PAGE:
‘What the Constitution Means to Me’ review: Heidi Schreck’s play is timely and passionate

‘What the Constitution Means to Me’ runs through Oct. 28 at New York Theatre Workshop. 79 E. 4th St., nytw.org.

“You probably think I’ve gone off on a tangent,” playwright and Obie-winning actress Heidi Schreck acknowledges in the middle of “What the Constitution Means to Me,” a freewheeling, politically charged and extremely personal monologue in which she recreates her surprisingly lucrative former hobby of delivering speeches extolling the U.S. Constitution at American Legion Halls as a teenager in order to win money for college.

Speakers were expected to find a personal connection to any given clause of the Constitution (picked at random out of a can) and preferably also come up with some kind of cute, descriptive metaphor for the Constitution such as a “witch’s caldron” or “patchwork quilt.”

Schreck also uses the piece (directed by Oliver Butler) to examine her individual and family history (with many intimate and graphic details) and analytically discuss the impact and shortcomings of the Constitution and modern Supreme Court cases when it comes to women’s privacy, equality and safety.

The set consists of a musty old legion hall surrounded by open space, which allows Schreck to easily step in and out of time and change her mode of presentation.

She is assisted by Mike Iveson (who both plays a time card-holding moderator and provides “positive male energy”) and a real-life teenage debater (at my performance, the poised, lawyer-like 14-year-old Rosdely Ciprian). As a finale, Ms. Schreck and the teen engage in a parliamentary-style debate over whether to abolish the Constitution altogether and start again from scratch. An audience member gets to choose the winner.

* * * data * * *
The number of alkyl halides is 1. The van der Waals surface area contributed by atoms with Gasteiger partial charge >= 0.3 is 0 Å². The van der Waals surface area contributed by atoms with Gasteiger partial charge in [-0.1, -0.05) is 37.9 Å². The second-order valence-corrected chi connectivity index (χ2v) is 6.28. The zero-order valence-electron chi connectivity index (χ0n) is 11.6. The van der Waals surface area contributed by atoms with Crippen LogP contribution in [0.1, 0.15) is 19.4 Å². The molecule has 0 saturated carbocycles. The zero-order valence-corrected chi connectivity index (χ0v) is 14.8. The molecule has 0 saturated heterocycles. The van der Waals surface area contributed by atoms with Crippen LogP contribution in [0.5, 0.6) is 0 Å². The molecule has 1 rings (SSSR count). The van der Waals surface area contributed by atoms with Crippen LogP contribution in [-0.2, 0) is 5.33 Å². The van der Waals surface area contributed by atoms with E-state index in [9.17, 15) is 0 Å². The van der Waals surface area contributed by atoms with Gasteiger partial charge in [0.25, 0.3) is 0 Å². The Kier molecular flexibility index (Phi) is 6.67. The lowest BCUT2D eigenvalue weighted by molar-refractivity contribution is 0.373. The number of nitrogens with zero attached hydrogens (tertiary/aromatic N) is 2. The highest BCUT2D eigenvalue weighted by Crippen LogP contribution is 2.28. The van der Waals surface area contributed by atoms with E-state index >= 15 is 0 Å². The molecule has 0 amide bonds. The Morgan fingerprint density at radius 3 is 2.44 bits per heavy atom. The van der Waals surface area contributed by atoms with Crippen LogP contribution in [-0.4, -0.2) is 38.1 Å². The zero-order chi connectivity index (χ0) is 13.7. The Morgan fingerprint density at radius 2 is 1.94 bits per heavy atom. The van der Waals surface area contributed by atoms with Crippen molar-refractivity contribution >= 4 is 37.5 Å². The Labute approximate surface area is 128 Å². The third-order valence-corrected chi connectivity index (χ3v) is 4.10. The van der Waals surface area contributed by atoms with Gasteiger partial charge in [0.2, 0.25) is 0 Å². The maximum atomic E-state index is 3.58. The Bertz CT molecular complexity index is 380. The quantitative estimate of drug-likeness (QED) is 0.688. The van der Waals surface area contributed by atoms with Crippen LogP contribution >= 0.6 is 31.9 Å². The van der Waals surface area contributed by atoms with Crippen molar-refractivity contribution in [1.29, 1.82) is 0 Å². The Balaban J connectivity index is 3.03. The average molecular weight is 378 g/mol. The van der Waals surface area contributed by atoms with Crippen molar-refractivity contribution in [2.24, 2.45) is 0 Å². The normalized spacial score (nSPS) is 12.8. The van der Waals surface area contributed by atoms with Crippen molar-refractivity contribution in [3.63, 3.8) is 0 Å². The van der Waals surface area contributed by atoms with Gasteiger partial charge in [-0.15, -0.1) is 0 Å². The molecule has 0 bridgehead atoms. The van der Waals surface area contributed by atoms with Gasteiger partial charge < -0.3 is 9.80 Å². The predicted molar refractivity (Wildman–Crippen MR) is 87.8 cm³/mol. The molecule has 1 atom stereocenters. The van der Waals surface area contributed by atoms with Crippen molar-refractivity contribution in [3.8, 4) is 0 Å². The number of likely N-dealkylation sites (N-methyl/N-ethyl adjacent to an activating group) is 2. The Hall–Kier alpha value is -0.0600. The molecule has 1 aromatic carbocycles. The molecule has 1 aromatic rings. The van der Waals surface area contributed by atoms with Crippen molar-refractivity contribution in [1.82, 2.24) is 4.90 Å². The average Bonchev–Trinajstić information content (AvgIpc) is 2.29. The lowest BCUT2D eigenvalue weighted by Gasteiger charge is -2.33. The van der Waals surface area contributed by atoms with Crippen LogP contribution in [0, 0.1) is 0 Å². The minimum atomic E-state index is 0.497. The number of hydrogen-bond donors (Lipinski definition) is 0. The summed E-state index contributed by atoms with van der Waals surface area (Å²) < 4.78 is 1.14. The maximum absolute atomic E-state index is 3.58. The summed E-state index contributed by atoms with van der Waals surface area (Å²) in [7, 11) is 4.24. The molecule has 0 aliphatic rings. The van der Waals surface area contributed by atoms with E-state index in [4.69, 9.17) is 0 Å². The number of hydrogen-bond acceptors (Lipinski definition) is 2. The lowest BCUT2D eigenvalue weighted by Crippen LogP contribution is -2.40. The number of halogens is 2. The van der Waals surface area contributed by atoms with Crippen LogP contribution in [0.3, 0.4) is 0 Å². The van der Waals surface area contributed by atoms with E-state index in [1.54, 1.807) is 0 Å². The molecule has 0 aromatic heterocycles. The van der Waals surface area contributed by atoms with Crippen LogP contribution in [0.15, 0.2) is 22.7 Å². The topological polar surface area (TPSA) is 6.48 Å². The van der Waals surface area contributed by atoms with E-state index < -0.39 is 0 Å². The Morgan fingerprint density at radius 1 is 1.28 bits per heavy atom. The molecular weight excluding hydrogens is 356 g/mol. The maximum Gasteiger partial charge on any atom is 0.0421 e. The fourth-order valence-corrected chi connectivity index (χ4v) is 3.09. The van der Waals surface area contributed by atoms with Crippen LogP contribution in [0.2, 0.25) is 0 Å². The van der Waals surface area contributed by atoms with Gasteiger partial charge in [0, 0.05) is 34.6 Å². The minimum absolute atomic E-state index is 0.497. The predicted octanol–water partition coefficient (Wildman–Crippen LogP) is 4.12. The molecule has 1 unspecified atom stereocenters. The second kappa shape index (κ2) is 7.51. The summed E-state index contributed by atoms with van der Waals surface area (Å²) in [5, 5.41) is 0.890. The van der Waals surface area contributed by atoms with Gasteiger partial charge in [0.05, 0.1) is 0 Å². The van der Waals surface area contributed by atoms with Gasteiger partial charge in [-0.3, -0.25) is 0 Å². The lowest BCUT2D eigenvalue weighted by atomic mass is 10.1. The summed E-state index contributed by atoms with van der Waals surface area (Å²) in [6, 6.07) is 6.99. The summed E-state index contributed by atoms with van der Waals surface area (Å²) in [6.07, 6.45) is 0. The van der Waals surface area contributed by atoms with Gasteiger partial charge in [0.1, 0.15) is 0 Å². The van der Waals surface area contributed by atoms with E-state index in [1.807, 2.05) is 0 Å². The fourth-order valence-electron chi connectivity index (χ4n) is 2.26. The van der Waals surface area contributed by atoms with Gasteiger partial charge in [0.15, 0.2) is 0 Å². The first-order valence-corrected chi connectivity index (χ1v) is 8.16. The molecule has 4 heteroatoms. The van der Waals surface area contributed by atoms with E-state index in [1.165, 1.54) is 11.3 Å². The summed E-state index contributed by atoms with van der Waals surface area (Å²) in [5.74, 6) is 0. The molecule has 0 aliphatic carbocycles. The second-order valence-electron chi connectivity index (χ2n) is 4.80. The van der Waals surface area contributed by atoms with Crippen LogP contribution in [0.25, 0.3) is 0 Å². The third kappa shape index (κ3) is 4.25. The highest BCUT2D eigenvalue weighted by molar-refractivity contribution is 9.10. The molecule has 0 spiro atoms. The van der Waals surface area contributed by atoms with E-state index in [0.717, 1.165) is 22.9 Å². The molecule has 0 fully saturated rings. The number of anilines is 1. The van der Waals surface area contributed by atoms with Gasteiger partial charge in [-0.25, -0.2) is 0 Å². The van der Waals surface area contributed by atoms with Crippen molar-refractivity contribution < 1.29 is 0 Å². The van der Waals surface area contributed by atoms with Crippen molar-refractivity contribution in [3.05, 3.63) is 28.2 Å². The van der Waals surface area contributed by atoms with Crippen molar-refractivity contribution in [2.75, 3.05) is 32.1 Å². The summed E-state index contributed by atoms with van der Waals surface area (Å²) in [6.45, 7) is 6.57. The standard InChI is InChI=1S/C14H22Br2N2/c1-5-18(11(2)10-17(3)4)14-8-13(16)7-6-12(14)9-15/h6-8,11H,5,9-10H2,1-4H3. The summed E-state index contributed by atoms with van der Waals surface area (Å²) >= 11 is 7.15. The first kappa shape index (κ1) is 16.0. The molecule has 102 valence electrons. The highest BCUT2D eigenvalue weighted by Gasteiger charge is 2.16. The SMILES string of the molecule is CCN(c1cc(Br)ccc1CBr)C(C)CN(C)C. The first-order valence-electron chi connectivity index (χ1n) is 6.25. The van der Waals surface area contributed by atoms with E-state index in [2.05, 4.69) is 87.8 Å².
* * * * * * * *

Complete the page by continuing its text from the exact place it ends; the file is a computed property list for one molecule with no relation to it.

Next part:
The scattershot, seemingly improvised style of the piece is both its major strength and weakness. Schreck’s unpredictability and hyperactivity can be enlivening: one moment she is recalling her teenage obsession with “Dirty Dancing,” and then she is reciting the text of the Fourteenth Amendment and providing historical context, and then she is rattling off grim statistics on violence against women.

That being said, many sections are repetitive, rambling and hard to follow. It is a show that manages to feel thin and overwhelming at the same time.

Premiering in the midst of the Senate vote on the nomination of Brett Kavanaugh to the Supreme Court, Schreck probably could not have picked a better time to do her show. At my performance, the audience seemed unusually alert, eager to confront fundamental constitutional issues and understand their impact on American citizens.

Following John Strand’s Antonin Scalia drama “The Originalist,” “What the Constitution Means to Me” marks the second show I have seen in just a few weeks where audience members received complimentary pocket copies of the Constitution. Perhaps “Hamilton” should start giving out copies of “The Federalist Papers.”